Half of all Americans over 16 provided informal help to neighbors during the pandemic. Community members helped their neighbors by doing favors like providing free childcare and running errands like going grocery shopping. About a quarter of Americans 16 and older reported formally volunteering with an organization during the same time.
People found unique ways to formally and informally volunteer in their communities by supporting COVID-19 testing efforts, immunization efforts, providing food to food banks, doing wellness checks on senior citizens, and providing tutoring and mentoring services to help school-aged kids.
Research from the Census Bureau and AmeriCorps found that volunteers in the US gave more than 4.1 billion hours of formal volunteering service in 2021, with an estimated economic value of $122.9 billion.
Overall, Utah and Wyoming had the highest rates of residents formally volunteering with an organization in 2021. On the other hand, Florida had the lowest volunteering rates during that same time period.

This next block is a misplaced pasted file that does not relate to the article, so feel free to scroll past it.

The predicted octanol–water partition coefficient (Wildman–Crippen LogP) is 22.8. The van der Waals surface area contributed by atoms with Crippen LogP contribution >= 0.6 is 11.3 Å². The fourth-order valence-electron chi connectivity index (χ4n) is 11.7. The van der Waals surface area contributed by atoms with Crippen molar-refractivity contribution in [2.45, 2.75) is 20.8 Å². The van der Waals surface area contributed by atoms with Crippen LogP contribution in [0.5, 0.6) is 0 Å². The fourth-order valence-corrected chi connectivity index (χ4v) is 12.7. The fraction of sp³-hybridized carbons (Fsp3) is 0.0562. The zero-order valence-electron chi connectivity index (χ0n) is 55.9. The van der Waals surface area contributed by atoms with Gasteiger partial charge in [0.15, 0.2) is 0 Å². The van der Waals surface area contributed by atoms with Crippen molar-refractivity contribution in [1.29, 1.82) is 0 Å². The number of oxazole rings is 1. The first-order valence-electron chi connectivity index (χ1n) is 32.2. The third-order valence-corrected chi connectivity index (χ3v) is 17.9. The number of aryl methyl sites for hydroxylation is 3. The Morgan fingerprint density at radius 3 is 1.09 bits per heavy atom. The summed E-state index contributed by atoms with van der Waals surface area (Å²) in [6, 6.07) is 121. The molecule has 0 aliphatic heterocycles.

When it comes to helping community members, more than two-thirds of Montana residents informally helped their neighbors — the highest rate of any state. Nebraska and Maine residents followed closely with at least 65% reporting they helped their neighbors in 2021.
Over half of people aged 16 and older (that’s 124.7 million people) provided informal help to their neighbors between September 2020 and 2021. And more than 60 million people, or 23% of that age group, volunteered with an organization during the same time, according to the Census Bureau.
Generation X (ages 41 to 56) had the highest rate of volunteering compared to all other generations in 2021. But when looking at volunteer rates by age, 16-to-17-year-olds had the highest rate of volunteering at 28%, compared to all other age groups. People ages 45 to 54 followed at a close second, with 27% formally volunteering.
Between 2019 and 2021, nearly a quarter of Americans formally volunteered through an organization. Formal volunteering rates were steady between 2002 and 2019 before declining 7 percentage points in 2021, the largest change in at least two decades. This dip in volunteering in 2021 may be related to more organizations closing during the pandemic.
The research and data come from AmeriCorps and the Census Bureau. They partner together to release volunteering data every two years. Data shows trends in formal volunteering, informal helping and other civic engagement activities nationally, at the state level, and in metro areas.
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